“I know I don’t have to. I want to. I…hold on a second.”
The Comet King turned into a lightning bolt and flashed out of the room. He materialized again in front of Father Ellis, who was eating lunch in the dining room with little Caelius and Jinxiang.
“Father!” he said. “How do I tell Robin I like her?”
“Repeat these words,” said the priest. “Robin, I like you.”
“Are you sure that works?” asked Jalaketu.
“Positive,” said the priest.
Another flash of lightning, and Jalaketu materialized in the study, sitting in front of the pinewood desk. Sohu was reciting Song of Songs to Robin, who was cooing approvingly. “Daughters of Jerusalem…!” Sohu incanted, in as theatrical a voice as a one-year-old could manage. The Comet King glanced at her, and she went silent.
“Robin,” he said. “I like you.”
“Okay,” said Robin. “Is something wrong?”
“No,” he said frustrated. “Robin, I like you.”
“Oh,” said Robin, suddenly understanding.
An urge to curl up and hide somewhere safe underground, only partially relieved by the knowledge that he was already in a nuclear bunker two thousand feet beneath the Rocky Mountains.
“Oh,” she said again. “Well, uh, how can I help?”
“I don’t know!” said Jalaketu.
“What if I did something really unattractive? I could dye my hair some kind of awful color. What if I gained weight? Or lost weight? Would that help?”
“Probably not,” said the Comet King. “It’s deeper than that, more like an appreciation of your fundamental goodness as a person.”
“That sounds tough,” Robin admitted. “I could travel to the opposite side of the world.”
“No,” said the Comet King glumly. “I would probably just hunt you down.”
“Hmmmm,” said Robin. “I could just refuse to talk to you.”
“No,” said the Comet King. “I would probably court you with some kind of amazing magical music or poetry.”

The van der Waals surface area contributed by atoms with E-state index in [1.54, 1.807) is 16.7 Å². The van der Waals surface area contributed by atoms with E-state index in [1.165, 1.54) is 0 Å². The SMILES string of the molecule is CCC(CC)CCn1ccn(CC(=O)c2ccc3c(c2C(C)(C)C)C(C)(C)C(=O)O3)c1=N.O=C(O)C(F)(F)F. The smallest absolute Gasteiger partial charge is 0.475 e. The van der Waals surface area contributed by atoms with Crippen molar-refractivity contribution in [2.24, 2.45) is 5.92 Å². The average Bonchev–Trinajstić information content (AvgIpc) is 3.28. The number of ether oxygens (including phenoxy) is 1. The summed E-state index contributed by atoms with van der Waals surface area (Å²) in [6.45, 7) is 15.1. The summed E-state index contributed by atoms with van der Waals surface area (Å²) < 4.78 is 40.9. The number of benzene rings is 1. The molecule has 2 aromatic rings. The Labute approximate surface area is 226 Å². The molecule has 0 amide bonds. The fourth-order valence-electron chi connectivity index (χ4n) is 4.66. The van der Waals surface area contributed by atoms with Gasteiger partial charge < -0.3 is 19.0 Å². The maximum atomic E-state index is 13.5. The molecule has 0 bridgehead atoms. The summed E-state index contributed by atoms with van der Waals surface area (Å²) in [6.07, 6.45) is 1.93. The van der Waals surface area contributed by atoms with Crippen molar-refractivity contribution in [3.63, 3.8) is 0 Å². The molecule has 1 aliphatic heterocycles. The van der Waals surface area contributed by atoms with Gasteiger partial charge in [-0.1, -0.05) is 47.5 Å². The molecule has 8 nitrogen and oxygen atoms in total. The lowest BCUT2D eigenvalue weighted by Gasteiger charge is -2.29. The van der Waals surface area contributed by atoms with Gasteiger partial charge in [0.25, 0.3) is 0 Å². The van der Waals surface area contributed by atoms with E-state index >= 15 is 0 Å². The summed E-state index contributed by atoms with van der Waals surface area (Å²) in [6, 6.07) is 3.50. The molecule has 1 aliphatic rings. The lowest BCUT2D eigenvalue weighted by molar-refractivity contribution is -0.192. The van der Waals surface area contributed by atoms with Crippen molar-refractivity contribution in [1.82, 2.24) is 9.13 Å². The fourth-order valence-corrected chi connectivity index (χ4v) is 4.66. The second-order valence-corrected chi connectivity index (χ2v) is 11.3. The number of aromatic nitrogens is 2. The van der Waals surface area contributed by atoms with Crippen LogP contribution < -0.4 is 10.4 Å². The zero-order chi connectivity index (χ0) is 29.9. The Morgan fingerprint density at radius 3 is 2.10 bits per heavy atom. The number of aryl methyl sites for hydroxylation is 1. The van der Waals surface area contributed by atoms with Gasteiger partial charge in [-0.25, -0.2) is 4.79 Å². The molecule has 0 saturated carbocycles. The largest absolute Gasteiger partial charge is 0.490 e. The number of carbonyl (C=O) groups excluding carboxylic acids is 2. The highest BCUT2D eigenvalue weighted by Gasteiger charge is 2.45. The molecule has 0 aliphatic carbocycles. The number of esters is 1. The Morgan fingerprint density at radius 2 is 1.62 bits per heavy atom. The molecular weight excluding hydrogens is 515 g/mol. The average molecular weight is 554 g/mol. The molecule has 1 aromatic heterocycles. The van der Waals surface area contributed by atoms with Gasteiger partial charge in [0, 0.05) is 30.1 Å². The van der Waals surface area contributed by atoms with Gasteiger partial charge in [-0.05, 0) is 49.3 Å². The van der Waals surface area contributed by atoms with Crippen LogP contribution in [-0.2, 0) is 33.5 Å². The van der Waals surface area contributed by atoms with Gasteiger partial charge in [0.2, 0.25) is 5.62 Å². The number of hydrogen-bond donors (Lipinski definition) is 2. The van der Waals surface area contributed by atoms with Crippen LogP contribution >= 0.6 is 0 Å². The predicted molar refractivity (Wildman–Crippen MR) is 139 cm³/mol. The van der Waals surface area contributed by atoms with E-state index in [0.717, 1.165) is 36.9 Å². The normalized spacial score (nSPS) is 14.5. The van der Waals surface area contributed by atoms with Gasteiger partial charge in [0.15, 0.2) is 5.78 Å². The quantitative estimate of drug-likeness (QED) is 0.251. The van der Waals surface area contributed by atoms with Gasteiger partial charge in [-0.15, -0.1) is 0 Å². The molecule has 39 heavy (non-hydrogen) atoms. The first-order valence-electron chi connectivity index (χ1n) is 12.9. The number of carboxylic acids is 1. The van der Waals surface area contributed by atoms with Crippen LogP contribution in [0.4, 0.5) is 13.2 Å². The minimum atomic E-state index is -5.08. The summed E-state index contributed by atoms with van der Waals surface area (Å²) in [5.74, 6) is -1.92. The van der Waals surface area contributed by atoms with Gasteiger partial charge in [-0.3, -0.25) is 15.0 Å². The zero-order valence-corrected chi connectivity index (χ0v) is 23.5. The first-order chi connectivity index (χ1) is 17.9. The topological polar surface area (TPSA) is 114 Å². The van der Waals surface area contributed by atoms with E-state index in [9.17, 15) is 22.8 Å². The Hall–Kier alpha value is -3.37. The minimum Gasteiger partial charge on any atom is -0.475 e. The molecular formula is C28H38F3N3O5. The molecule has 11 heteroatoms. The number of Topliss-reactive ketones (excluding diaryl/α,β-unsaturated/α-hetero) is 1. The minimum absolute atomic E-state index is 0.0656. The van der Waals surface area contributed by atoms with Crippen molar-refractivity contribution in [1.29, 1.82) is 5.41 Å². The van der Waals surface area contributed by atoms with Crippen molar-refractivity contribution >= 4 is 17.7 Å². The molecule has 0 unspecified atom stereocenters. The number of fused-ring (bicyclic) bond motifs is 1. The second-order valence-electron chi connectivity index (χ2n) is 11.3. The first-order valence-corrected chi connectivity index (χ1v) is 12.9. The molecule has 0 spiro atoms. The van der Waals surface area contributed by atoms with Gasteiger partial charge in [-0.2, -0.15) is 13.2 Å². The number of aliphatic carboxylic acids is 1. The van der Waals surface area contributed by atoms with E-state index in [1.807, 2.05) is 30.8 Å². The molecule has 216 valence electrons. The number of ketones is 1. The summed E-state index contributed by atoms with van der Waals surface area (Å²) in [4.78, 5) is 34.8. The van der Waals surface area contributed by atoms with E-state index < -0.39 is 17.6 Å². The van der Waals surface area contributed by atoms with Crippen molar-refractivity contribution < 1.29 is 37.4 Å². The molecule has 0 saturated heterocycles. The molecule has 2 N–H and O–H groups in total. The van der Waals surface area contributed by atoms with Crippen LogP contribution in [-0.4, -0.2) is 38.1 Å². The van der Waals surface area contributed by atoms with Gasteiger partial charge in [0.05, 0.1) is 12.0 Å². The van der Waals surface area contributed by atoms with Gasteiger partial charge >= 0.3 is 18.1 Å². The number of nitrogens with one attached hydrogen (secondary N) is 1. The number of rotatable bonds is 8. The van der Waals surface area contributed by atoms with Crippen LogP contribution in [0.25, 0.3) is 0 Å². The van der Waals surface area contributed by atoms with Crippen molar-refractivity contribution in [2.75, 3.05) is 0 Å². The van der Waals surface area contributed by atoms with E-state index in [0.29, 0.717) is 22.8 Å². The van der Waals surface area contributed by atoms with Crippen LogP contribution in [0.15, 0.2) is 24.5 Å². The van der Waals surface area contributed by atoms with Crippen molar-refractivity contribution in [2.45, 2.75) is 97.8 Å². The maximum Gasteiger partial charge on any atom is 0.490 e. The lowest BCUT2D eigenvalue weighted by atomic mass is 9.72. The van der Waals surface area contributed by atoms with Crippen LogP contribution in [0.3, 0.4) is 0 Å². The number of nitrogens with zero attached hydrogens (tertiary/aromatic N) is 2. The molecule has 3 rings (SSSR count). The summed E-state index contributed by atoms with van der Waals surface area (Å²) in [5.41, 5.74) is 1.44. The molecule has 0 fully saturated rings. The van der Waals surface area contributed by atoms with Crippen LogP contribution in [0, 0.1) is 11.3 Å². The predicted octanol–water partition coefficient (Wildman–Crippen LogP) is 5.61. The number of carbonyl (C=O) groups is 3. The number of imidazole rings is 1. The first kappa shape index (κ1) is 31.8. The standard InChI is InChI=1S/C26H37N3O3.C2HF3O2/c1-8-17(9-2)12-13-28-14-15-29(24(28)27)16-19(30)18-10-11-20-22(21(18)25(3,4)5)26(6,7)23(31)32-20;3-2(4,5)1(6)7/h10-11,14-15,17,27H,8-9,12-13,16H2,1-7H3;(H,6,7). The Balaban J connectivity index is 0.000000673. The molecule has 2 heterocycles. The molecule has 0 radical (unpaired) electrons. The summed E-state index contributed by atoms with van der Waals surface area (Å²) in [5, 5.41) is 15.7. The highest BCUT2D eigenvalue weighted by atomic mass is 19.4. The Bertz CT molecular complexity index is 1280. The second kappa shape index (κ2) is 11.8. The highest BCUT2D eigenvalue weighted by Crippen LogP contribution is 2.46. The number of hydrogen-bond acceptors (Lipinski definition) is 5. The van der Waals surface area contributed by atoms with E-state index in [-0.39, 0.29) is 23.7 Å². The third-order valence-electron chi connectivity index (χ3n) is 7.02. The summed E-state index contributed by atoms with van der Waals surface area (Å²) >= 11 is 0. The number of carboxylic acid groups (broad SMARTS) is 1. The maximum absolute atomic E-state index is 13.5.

“Hmmmm,” said Robin, and thought for a second. Then “Hmmmmmm”. Then, tentatively, “We could kiss.”
The Comet King thought for a while. “I don’t see how that would help.”
“Well,” said Robin, “my father told me a story about how he once dated a girl he knew, and he really liked her, and then he kissed her, and she was a terrible kisser, and he stopped being attracted to her at all.”
“It is worth a try,” said the Comet King.
And he leaned in and kissed her.
A few moments. Then a few more.
“That did not help at all,” said the Comet King.
“That did the opposite of help,” said Robin.
“We could try again,” said the Comet King.
“It can’t hurt,” said Robin.
“DO IT!” said Sohu.
The two looked at her. They had forgotten she was there.
“Sohu, leave the room.”
“Leave,” said Jalaketu.
Sohu took her Bible and left the study. The Comet King shut the door behind her, and she heard a little click as he turned the lock.
She shrugged and went to the command center, where she curled up on an empty chair and watched North American airspace for a while. Then she retrieved her bookmark and got back to the Song of Songs:
Daughters of Jerusalem, I charge you:
Do not arouse or awaken love
until it so desires.
Then place it like a seal over your heart,
like a seal on your arm;
for love is as strong as death,
its jealousy unyielding as the grave.
It burns like blazing fire,
like a mighty flame.
I am a wall,
and my breasts are like towers.
Thus I have become in his eyes
like one bringing contentment.
Come away, my beloved,
and be like a gazelle
or like a young stag
on the spice-laden mountains.